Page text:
Topics: General Info Marketing Marketing Strategy Opinion Business call to action ROI

Understanding Content Management Systems

When we talk about modern web sites a phrase that gets thrown around a lot is Content Management Systems, or CMS, but have you ever wondered what exactly is a Content Management System? Maybe you've wondered how exactly your business or organization could benefit from using a CMS? Well in this article we'll walk you through what a CMS is, some common questions and answers, and the pros and cons of deploying a web site using CMS.

Topics: Content Management Digital Publishing General Info Website

The Digital Marketing Glossary

Organic Growth? SMS? ROMI?  The Digital Marketing world has no shortage of acronyms and jargon. Here's a few of the more common terms to help you make sense of all the 'marketing techie talk'.

Ad Server – Database driven software that assists in the placement and management of advertisements on websites.

Auto-responder – A message (normally Email) that is pre-written and automatically distributes when triggered by some sort of activity. One common application of an auto responder is an order-confirmation sent to a consumer upon purchase from an e-commerce platform such as Amazon.

Topics: Consultative Services General Info Marketing Marketing Services Marketing Tips Business

Report from Graph Expo 2010

Oh the times they are a changin’

 

“Well I guess this digital thing isn’t just a trend,” I overheard "Fred" say as I walked the floor of Graph Expo last week in Chicago. For those who don’t know, Graph Expo is the biggest annual Print and Graphic Communication trade show in North America. For "Fred" and other career printers like him, this year’s expo must have been a total cultural shock. Certainly, the past two years have not been easy on the printing industry. However, what was glaringly obvious is that out of that struggle has emerged a bright new digital future for the industry.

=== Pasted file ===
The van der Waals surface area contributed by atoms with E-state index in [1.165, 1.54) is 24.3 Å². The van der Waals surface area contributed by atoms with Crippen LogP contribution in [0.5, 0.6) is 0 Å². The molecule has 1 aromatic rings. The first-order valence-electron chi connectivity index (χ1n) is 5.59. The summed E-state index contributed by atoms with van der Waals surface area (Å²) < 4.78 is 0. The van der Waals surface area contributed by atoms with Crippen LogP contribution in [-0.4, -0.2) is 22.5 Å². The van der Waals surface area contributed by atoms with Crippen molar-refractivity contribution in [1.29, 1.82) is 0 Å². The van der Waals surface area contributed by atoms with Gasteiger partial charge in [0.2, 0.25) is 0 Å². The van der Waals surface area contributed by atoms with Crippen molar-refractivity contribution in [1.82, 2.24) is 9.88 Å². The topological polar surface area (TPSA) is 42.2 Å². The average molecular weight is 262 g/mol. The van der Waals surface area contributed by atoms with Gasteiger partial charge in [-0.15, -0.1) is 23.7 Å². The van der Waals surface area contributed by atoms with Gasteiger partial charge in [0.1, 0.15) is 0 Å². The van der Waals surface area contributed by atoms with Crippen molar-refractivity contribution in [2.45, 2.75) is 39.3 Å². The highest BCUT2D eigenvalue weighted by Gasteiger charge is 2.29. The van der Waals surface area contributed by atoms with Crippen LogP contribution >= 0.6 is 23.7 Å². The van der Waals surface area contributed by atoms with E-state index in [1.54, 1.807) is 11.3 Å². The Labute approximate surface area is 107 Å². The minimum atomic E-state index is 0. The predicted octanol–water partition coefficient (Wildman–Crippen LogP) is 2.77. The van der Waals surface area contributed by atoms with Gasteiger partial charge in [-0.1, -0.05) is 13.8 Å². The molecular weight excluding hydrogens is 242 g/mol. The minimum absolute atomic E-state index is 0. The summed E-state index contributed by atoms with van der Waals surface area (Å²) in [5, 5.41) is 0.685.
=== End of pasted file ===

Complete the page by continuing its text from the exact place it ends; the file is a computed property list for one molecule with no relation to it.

Topics: Consultative Services Cross-Media Marketing General Info Marketing Opinion Print

Casey's Print Dictionary

The Printing Industry is full of jargon that serves to confuse and frustrate customers and outsiders. Below are some common terms used in the printing industry.

Against the grain: Folding or feeding paper at right angles to the grain direction of the paper. On some stocks folding against the grain can result in quality control issues.

Aqueous Coating/Flood Coat: A coat of varnish applied to a sheet on press that protects a printed piece from scuffs and scratches.

Basic size: All papers have an assigned basic sized. For example; 25 x 38 for book papers, 20 x 26 for cover papers, 22 1/2 x 28 1/2 or 22 1/2 x 35 for bristols, 25 1/2 x 30 1/2 for index.

Basis weight: The weight in pounds of a ream (500 sheets) of paper at basic size (see above). Example, 50# Book paper: 500 sheets at basic size of 25" x 38" weighs 50 lbs.

Blanket: A rubber-surfaced fabric wrapped around a cylinder that is used to transfer an image from the plate to the paper. A primary component of offset printing.

Topics: General Info Tips & Tricks tips and tricks Print